During one of the most highly anticipated forums at the annual Usenix Enigma security conference in San Francisco, head of NSA’s Tailored Access Operations Rob Joyce explained how to defend against the snooping procedures of him and his NSA coworkers.
As he explained to a room full of security professionals and academics, the NSA operates by exploiting the login credentials of network administrators and others with high levels of network access and privileges that can open the door to monitoring private users.
Once inside a network, the NSA tries to find hardcoded passwords in software or passwords that are transmitted by old, legacy protocols.
“Don’t assume a crack is too small to be noticed, or too small to be exploited,” Joyce warned. “If you do a penetration test of your network and 97 things pass the test but three esoteric things fail, don’t think they don’t matter. Those are the ones the NSA, and other nation-state attackers will seize on. We need that first crack, that first seam. And we’re going to look and look and look for that esoteric kind of edge case to break open and crack in.”
Among Joyce’s many revelations regarding the ways that the NSA hacks into private networks were through temporary network openings, Steam games, HVAC systems, and something called the Quantum insert code injection technique, which apparently allowed for the British spy agency GCHQ to hack the Belgium telecom Belgacom.
The number one way the NSA hacks into your device? Packet injection.
“We put the time in …to know [that network] better than the people who designed it and the people who are securing it,” Joyce explained. “You know the technologies you intended to use in that network. We know the technologies that are actually in use in that network. Subtle difference. You’d be surprised about the things that are running on a network vs. the thing that you think are supposed to be there.”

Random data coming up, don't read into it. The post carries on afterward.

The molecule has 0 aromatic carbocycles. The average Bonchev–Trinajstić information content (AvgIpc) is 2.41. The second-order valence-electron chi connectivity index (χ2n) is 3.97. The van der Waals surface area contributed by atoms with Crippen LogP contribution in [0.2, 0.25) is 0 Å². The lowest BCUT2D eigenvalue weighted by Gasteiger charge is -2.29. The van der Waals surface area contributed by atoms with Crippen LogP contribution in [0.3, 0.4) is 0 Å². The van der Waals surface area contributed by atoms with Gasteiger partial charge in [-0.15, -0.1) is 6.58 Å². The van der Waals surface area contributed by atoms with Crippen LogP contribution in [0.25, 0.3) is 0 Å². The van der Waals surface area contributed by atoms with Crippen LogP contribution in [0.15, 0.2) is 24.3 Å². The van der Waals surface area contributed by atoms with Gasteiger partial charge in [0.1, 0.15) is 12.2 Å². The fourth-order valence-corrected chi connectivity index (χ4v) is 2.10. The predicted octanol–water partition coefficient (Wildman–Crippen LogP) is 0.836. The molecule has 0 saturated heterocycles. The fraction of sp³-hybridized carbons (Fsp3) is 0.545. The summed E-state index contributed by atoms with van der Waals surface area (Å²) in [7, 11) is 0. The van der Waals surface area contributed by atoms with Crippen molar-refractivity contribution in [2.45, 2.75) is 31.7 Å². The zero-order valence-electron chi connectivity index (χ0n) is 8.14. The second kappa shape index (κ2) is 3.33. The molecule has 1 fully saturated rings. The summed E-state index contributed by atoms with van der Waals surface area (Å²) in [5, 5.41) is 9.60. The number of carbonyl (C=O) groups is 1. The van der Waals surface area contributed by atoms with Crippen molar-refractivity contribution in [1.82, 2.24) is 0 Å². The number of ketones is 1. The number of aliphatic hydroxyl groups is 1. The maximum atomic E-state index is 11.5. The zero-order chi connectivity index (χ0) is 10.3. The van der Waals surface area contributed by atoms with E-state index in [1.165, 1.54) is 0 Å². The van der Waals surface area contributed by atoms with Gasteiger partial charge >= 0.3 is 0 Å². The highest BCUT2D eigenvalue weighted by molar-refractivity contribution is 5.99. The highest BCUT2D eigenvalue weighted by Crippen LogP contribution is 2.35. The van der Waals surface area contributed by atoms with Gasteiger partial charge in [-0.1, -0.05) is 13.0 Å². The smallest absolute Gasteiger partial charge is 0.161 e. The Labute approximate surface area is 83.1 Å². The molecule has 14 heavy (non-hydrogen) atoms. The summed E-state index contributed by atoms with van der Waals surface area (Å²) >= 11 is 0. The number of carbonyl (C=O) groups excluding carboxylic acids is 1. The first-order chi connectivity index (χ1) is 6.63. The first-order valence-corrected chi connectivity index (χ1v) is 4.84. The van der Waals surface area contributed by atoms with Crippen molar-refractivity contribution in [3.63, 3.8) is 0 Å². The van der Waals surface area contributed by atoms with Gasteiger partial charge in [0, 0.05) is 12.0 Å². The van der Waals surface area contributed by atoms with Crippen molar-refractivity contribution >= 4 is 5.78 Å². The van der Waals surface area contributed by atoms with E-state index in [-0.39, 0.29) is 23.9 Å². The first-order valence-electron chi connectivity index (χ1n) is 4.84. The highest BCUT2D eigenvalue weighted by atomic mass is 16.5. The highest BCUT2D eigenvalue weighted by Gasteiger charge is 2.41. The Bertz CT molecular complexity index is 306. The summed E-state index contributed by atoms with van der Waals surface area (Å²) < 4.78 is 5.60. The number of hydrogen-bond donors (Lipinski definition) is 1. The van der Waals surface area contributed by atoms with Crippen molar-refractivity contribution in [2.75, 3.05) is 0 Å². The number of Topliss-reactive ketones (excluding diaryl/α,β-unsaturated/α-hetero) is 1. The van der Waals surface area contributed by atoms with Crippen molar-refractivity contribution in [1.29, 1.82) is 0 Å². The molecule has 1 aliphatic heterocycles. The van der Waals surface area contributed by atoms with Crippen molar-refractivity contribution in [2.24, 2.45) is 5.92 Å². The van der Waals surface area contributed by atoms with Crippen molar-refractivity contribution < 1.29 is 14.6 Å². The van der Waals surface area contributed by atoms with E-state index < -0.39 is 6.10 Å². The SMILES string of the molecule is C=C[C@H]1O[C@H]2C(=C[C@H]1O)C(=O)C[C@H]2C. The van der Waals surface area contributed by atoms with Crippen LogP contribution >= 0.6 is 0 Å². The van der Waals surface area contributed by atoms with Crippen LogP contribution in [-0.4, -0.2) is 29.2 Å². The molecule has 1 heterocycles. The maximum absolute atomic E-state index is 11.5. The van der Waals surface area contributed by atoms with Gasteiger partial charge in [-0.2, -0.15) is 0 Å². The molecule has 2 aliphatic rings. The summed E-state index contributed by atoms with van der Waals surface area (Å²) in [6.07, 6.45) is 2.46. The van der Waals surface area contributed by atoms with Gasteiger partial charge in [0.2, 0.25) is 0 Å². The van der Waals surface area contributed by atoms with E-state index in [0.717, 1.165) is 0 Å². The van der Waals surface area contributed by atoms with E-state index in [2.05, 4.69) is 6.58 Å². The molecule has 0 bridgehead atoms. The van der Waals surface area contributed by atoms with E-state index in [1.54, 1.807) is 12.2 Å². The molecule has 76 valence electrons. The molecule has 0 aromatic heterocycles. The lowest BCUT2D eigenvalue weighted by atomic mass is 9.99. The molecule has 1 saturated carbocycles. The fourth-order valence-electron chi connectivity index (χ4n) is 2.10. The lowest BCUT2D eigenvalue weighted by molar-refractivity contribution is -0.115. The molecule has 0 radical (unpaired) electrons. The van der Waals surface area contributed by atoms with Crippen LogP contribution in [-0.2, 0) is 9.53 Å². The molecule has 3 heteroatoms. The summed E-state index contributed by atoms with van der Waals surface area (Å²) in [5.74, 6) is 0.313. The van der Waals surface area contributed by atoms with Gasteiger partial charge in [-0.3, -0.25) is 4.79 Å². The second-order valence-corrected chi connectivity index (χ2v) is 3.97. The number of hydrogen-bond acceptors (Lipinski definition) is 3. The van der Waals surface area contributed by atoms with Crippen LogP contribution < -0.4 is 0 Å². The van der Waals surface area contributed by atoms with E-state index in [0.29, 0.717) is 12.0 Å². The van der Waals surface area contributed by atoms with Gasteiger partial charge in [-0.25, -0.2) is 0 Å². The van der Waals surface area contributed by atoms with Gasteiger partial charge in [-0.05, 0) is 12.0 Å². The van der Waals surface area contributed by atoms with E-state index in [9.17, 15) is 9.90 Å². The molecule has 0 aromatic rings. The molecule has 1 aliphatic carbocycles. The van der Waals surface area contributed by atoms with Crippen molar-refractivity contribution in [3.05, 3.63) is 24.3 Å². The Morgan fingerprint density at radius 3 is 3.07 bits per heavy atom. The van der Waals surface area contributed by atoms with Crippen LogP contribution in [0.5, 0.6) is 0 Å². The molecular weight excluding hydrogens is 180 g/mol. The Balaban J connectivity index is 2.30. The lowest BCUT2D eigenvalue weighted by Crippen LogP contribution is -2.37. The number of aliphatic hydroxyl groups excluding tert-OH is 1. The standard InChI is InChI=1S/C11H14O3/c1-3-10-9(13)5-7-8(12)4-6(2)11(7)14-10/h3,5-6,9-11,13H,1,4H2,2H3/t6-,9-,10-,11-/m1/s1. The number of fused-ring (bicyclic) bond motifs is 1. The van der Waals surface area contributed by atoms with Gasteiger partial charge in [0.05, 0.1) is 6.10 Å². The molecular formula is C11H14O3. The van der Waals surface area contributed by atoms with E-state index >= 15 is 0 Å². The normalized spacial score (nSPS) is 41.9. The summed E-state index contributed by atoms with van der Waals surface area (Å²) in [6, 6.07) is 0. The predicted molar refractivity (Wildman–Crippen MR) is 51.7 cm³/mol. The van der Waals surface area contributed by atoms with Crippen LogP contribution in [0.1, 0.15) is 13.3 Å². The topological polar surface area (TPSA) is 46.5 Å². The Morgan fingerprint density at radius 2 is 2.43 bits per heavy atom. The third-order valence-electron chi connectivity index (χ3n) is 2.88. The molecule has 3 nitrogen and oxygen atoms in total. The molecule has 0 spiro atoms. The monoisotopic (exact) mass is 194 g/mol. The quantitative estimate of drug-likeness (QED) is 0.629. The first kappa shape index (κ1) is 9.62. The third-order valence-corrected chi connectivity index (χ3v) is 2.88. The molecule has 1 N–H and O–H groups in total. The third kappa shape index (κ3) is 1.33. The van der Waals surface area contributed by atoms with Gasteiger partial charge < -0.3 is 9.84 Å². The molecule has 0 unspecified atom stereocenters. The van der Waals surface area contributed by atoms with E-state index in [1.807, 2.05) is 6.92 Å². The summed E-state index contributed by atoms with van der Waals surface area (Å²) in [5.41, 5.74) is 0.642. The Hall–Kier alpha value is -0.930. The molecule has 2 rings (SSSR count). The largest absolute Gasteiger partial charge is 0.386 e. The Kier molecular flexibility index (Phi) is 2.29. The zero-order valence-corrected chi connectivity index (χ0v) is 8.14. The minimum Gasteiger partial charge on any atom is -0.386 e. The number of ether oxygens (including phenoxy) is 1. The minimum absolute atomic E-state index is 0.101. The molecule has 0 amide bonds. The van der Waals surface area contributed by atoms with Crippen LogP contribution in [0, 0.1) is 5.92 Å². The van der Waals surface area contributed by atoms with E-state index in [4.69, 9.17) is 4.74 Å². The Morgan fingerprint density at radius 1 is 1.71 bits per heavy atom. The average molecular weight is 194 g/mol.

Joyce also listed ways to make the NSA’s snooping a little more challenging. He recommend that users make access to important systems a higher-privilege system so that only those who really need access are given it. He also recommended that users segment networks and important data to make it less accessible for hackers. Patching systems and implementing application whitelisting was said to be another good way to ward off cyberattacks, and hardcoding passwords and legacy protocols that transmit passwords in the clear was also deemed essential.
NSA also apparently hates “out-of-band network taps”, devices that monitor network activity and produce logs that can record anomalous activity. If you’re a smart administrator and you actually read through the logs and understand what they say, you’re likely to be able to identify if someone’s come snooping.
One of Joyce’s biggest surprises? The NSA doesn’t rely heavily on zero-day attacks, mostly because it doesn’t have to:
“[With] any large network, I will tell you that persistence and focus will get you in, will achieve that exploitation without the zero days,” he assured. “There’s so many more vectors that are easier, less risky and quite often more productive than going down that route.”